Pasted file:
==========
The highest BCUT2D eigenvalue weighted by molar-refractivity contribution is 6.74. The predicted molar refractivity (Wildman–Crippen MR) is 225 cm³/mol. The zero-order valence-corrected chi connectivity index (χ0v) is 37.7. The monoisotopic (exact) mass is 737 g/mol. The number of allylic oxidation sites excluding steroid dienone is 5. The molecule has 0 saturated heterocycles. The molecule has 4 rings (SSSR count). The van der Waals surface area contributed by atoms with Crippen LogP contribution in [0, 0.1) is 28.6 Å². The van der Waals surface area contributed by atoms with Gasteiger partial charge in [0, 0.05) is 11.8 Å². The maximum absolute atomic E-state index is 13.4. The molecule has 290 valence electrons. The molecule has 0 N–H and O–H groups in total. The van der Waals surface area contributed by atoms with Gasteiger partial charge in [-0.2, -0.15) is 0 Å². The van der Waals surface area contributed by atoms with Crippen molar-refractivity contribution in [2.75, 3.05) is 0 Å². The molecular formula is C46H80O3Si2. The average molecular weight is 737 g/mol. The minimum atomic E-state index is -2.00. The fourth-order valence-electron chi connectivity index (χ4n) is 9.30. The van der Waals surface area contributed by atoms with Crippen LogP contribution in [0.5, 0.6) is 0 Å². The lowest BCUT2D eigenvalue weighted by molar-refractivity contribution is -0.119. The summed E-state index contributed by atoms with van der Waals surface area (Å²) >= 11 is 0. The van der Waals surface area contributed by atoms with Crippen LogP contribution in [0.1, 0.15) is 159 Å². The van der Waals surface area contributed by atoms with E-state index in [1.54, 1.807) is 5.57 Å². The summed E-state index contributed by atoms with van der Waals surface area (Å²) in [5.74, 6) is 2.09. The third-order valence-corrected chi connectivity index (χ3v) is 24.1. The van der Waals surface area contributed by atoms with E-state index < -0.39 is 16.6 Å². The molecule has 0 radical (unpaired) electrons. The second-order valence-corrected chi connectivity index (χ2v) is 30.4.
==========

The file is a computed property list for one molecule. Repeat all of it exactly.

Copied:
The highest BCUT2D eigenvalue weighted by molar-refractivity contribution is 6.74. The predicted molar refractivity (Wildman–Crippen MR) is 225 cm³/mol. The zero-order valence-corrected chi connectivity index (χ0v) is 37.7. The monoisotopic (exact) mass is 737 g/mol. The number of allylic oxidation sites excluding steroid dienone is 5. The molecule has 0 saturated heterocycles. The molecule has 4 rings (SSSR count). The van der Waals surface area contributed by atoms with Crippen LogP contribution in [0, 0.1) is 28.6 Å². The van der Waals surface area contributed by atoms with Gasteiger partial charge in [0, 0.05) is 11.8 Å². The maximum absolute atomic E-state index is 13.4. The molecule has 290 valence electrons. The molecule has 0 N–H and O–H groups in total. The van der Waals surface area contributed by atoms with Gasteiger partial charge in [-0.2, -0.15) is 0 Å². The van der Waals surface area contributed by atoms with Crippen molar-refractivity contribution in [2.75, 3.05) is 0 Å². The molecular formula is C46H80O3Si2. The average molecular weight is 737 g/mol. The minimum atomic E-state index is -2.00. The fourth-order valence-electron chi connectivity index (χ4n) is 9.30. The van der Waals surface area contributed by atoms with Crippen LogP contribution in [0.5, 0.6) is 0 Å². The lowest BCUT2D eigenvalue weighted by molar-refractivity contribution is -0.119. The summed E-state index contributed by atoms with van der Waals surface area (Å²) >= 11 is 0. The van der Waals surface area contributed by atoms with Crippen LogP contribution in [0.1, 0.15) is 159 Å². The van der Waals surface area contributed by atoms with E-state index in [1.54, 1.807) is 5.57 Å². The summed E-state index contributed by atoms with van der Waals surface area (Å²) in [5.74, 6) is 2.09. The third-order valence-corrected chi connectivity index (χ3v) is 24.1. The van der Waals surface area contributed by atoms with E-state index < -0.39 is 16.6 Å². The molecule has 0 radical (unpaired) electrons. The second-order valence-corrected chi connectivity index (χ2v) is 30.4.